Several weeks ago, I was on a flight from South Dakota to Denver. I’ve spent quite a bit of time in the Mount Rushmore State for work these days and was headed home from another brief visit. I struck up a conversation with the woman sitting next to me. Her name was Nancy.
Nancy was heading home from a visit to Mount Rushmore with her grown children, and home was Fresno. When I shared that I, too, was headed home — to Bakersfield — she perked up. It wasn’t actually Fresno that she was headed to, but Dinuba.
We had a great conversation for the next 90 minutes aboard that United Express flight. Nancy asked what I did for work. I shared that information and, adding a dose of self-deprecating humor, apologized for the onslaught of campaign ads that were then on the cusp of launching back in California. Then Nancy shared bits of her life.
Nancy is a retired educator. After years of teaching, she traded the classroom for the dais, serving as a public school trustee for several years.
As she shared anecdotes from her decades of experience, Nancy offered an astute observation: Over the years, the regulatory burden placed on local school boards, administrators and teachers has strangled classroom creativity. The education bureaucracy leeches away resources and energy that could and should be put to better use — positively impacting student academic outcomes.
Nancy isn’t the first person to have a poor opinion of the state’s public education bureaucracy. Many share her frustration toward a system that embraces rigidity and resists reform. Reform that is much needed.
For nearly three decades, California’s students have tested at the lowest levels, performing significantly poorer than the national average for public school students. California’s fourth-graders have ranked 48th in reading and 49th in math in the nation. This is unacceptable.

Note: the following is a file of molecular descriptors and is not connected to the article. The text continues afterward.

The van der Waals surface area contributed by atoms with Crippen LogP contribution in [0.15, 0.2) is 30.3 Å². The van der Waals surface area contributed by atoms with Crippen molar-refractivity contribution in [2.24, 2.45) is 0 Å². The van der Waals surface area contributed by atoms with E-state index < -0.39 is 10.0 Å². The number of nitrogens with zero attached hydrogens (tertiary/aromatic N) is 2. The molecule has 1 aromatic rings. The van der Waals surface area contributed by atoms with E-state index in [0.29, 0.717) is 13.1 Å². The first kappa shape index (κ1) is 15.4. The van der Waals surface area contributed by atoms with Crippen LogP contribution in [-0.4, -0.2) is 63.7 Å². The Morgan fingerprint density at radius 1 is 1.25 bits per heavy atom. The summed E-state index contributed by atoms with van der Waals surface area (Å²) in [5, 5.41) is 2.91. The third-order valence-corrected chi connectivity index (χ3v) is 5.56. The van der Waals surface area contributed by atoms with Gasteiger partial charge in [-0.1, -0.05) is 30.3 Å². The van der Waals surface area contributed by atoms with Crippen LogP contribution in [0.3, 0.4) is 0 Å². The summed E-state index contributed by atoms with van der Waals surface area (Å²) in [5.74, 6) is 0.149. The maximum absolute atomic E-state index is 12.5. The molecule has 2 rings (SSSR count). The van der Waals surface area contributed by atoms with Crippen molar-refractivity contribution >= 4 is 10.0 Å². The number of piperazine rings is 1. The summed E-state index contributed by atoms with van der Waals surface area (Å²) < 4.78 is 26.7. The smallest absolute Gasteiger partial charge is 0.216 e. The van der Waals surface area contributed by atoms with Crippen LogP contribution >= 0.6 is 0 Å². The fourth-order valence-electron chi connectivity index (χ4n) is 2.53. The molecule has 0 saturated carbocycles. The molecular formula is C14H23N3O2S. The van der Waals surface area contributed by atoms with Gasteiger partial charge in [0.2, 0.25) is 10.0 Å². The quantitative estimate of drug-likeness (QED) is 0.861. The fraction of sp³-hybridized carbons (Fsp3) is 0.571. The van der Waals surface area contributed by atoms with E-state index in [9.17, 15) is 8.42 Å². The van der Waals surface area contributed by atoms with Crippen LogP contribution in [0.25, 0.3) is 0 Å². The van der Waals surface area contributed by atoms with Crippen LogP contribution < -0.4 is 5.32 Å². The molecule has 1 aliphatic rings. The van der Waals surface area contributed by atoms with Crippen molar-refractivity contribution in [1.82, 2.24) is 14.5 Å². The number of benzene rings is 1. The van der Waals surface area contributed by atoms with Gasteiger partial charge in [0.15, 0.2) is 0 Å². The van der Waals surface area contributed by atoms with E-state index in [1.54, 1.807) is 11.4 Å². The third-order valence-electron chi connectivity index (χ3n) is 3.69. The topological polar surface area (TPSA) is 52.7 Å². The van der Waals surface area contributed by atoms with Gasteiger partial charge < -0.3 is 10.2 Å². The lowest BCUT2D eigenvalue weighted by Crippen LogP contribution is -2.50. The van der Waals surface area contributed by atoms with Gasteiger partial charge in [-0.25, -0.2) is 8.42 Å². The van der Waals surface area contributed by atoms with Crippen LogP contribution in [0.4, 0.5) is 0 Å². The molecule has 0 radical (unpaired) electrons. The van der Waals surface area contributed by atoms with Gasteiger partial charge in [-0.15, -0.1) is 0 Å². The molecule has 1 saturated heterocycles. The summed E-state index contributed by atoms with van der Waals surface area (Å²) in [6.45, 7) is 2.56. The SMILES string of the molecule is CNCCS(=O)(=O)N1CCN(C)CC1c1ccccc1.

I asked Nancy if she had given much thought to the upcoming election for state superintendent of public instruction. She hadn’t. Maybe you haven’t either.
But you should.
In just three weeks, we have the opportunity to elect a new state superintendent and send an individual to that office who will work tirelessly to renew the promise of public education for all of California’s students.
That individual is Marshall Tuck.
Tuck understands firsthand that our public schools need big changes if we want to ensure all students have access to the education they deserve and opportunity to succeed. Tuck isn’t a career politician; he’s a proven leader who has spent the past 15 years turning around underperforming schools and improving educational outcomes.
As president of the Green Dot Public Schools, Tuck helped create 10 public charter high schools in some of Los Angeles’ poorest neighborhoods. All of them outperformed their local schools, and eight were ranked among the top high schools in America by U.S. News & World Report.
After his success at Green Dot, Tuck was tapped by then-Mayor Antonio Villaraigosa to lead the Partnership for Los Angeles Schools, where Tuck led the turnaround efforts for L.A.’s struggling public schools. Graduation rates increased by more than 60 percent, and the schools reported the biggest academic improvement of any large school system in California.
Tuck’s plan for our schools has four major pillars: 1) investing in teachers and principals; 2) developing modern, 21st-century schools; 3) ensuring a system that works for all kids; and 4) fully funding our classrooms.
Tuck is the only candidate for state superintendent with experience delivering real results for California students.
I’m a product of our public schools, and I’m an advocate for them. As a parent, I hope that when we register my now 4-month-old daughter for kindergarten, we will have the option of quality, public schools. But without reform, the odds of this look increasingly unlikely.
We need a state superintendent who will champion reform and devote himself to ensuring that California’s public education system works for California’s students. If there is any hope for reviving the California Dream, it must include revitalized and thriving public schools.
I had the opportunity to meet Marshall Tuck about a year ago. Since then, we’ve traded emails and shared conversations about his vision for the future of California’s public schools. I have absolute confidence that he is the leader our schools need today.
Vote-by-mail ballots began arriving last week, and Election Day is Tuesday, Nov. 6. Please join me and vote for Marshall Tuck for state superintendent of public instruction.
Want to learn more about Marshall Tuck? Tune in at 2 p.m. Tuesday to “The Richard Beene Show” on KERN-AM 1180/FM 96.1, when Marshall Tuck and I will be on air discussing his campaign for state superintendent, or visit www.MarshallTuck.com.